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NMSU professor studies using bacteria to detect explosives

Research by a New Mexico State University professor may contribute to the development of a way to detect land mines more safely, using remote sensing laser technology.



New Mexico State University environmental microbiologist Geoffrey Smith stands with the equipment he is using in an attempt to isolate gases produced when bacteria break down TNT. Smith is working with LaSen Inc. of Las Cruces to produce laser equipment capable of detecting land mines from a distance. (NMSU photo by Meghann Dallin)

y Smith, an environmental microbiologist at New Mexico State, is testing whether lasers can detect chemical traces left when plants, bacteria or fungi break down TNT and other explosives. If so, lasers may be able to detect anti-personnel mines left over from military conflicts throughout the world, he said.


"Authorities may know land mines have been left in an area, but the location of the mines is either unknown or has been forgotten. In some cases, it's years later and the TNT has been metabolized," he said. "If this approach proves successful, we'll have a method to remotely sense the locations without putting people on the ground," he said.

Smith said many researchers have documented the ability of plants, bacteria and fungi to break down explosives and much of that work has been done in New Mexico at New Mexico State or at Los Alamos National Laboratory. His own work goes a step farther by attempting to show a laser can detect the by-products of the break down.

The organisms can break down TNT, RDX and HMX -- the explosives most commonly used in military ordnance -- because the explosives are organic compounds, Smith explained. For example, TNT is an abbreviation for "trinitrotoluene." One group of enzymes in the bacterium Pseudomonas aeruginosa reduces the nitrogen to amino groups and another group breaks the toluene carbon ring in the compound, he said.

The byproducts of the breakdown may produce gases in the soil. Eventually, the project's developers hope to identify the byproducts by passing a laser through the rising gases. By detecting the gases, searchers would also discover the location of the explosives, he said.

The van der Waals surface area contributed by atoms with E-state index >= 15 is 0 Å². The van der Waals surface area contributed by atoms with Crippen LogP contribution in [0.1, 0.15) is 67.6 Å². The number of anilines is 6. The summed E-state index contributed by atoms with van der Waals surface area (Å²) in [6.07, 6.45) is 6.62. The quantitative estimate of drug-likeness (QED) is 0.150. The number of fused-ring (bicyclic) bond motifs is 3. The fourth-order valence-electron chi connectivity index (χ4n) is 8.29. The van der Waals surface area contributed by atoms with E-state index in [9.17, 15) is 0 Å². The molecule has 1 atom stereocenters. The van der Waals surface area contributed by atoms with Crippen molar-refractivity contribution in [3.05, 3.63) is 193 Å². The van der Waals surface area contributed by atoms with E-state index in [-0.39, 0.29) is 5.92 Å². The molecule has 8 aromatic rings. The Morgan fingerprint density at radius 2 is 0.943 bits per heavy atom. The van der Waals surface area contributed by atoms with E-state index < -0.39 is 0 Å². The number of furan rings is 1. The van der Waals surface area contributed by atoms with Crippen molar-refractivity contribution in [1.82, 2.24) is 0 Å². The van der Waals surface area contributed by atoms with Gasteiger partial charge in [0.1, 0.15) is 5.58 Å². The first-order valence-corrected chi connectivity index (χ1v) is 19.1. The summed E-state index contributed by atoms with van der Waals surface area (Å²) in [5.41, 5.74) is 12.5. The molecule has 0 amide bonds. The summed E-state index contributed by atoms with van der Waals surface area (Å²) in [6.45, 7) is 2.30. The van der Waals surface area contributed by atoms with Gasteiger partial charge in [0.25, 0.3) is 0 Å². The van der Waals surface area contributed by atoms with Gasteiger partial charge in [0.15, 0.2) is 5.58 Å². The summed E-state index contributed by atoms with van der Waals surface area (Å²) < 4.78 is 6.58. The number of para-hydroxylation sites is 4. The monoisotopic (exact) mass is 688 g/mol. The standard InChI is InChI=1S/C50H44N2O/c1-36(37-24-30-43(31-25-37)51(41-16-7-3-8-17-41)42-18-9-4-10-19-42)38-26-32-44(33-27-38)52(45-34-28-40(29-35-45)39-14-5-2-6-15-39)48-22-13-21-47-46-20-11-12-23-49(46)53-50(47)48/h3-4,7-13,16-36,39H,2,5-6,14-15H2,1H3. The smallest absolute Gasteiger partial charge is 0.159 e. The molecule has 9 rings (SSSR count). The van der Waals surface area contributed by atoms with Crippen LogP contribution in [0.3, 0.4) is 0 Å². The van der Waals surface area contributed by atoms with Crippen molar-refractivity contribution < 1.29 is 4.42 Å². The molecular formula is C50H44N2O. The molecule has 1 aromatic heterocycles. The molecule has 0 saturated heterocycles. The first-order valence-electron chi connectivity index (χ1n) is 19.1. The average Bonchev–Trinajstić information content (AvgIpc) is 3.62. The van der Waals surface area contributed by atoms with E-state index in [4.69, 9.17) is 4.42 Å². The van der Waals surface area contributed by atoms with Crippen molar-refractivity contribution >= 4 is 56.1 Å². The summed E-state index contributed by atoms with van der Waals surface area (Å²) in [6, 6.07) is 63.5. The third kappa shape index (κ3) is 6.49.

But first, Smith must do a number of preliminary experiments, he added.

"We're doing a chemical analysis of the gases using a gas chromatograph linked to a mass spectrometer. Once we know which gases are produced, we can examine the potential for using the laser," he said.

"I'm actually doing this research under a subcontract with LaSen Inc. of Las Cruces, which has a contract with the U.S. Defense Threat Reduction Agency to develop a laser technology which can be mounted on helicopters or unmanned aerial vehicles," he said.

Allen Geiger, a co-owner of LaSen Inc., said his company has been using lasers to detect chemicals since 1989, when it began working with Phillips Petroleum to explore for new oil fields. In the early '90s, the laser equipment required for the search weighed approximately four tons and had to be carried on a truck. Today the equipment weighs about 90 pounds, light enough to be mounted on a helicopter or unmanned aerial vehicle, he said.

LaSen Inc. also uses the laser technology to look for leaks in natural gas pipelines, to survey the extent of underground fuel tank leaks and to look for the locations of illegal solid waste dumping, Geiger said.

"A laser produces different wave lengths of light, some of which are absorbed by one chemical and some by others. If we know an organism produces a particular chemical when it metabolizes an explosive we can tune the laser to look for that particular chemical," he said.

Geiger said it is more difficult to look for the explosives themselves, because a laser can't "see" through the ground. The explosives are usually buried; they tend not to evaporate and are usually present in low concentrations. Microorganisms and plants, on the other hand, continue to metabolize the chemicals and produce byproducts in ever greater concentrations, he explained.

Smith said he bases his research on the work of a New Mexico State master's degree student and two New Mexico State doctoral students, who studied the effectiveness of bacteria and some higher plants in breaking down explosives in the ground. During work on his 1994 master's thesis, Marc Alvarez discovered the effectiveness of Pseudomonis aeruginosa in breaking down TNT. Saeed Shojaee's 1994 doctoral dissertation dealt with the ability of higher plants to degrade explosives; while Mary Lucero's 1997 doctoral dissertation dealt with the ability of the plant Datura innoxia to degrade explosives.

Photo is available at http://kiernan.nmsu.edu/newsphoto/Smith_bio.jpg.
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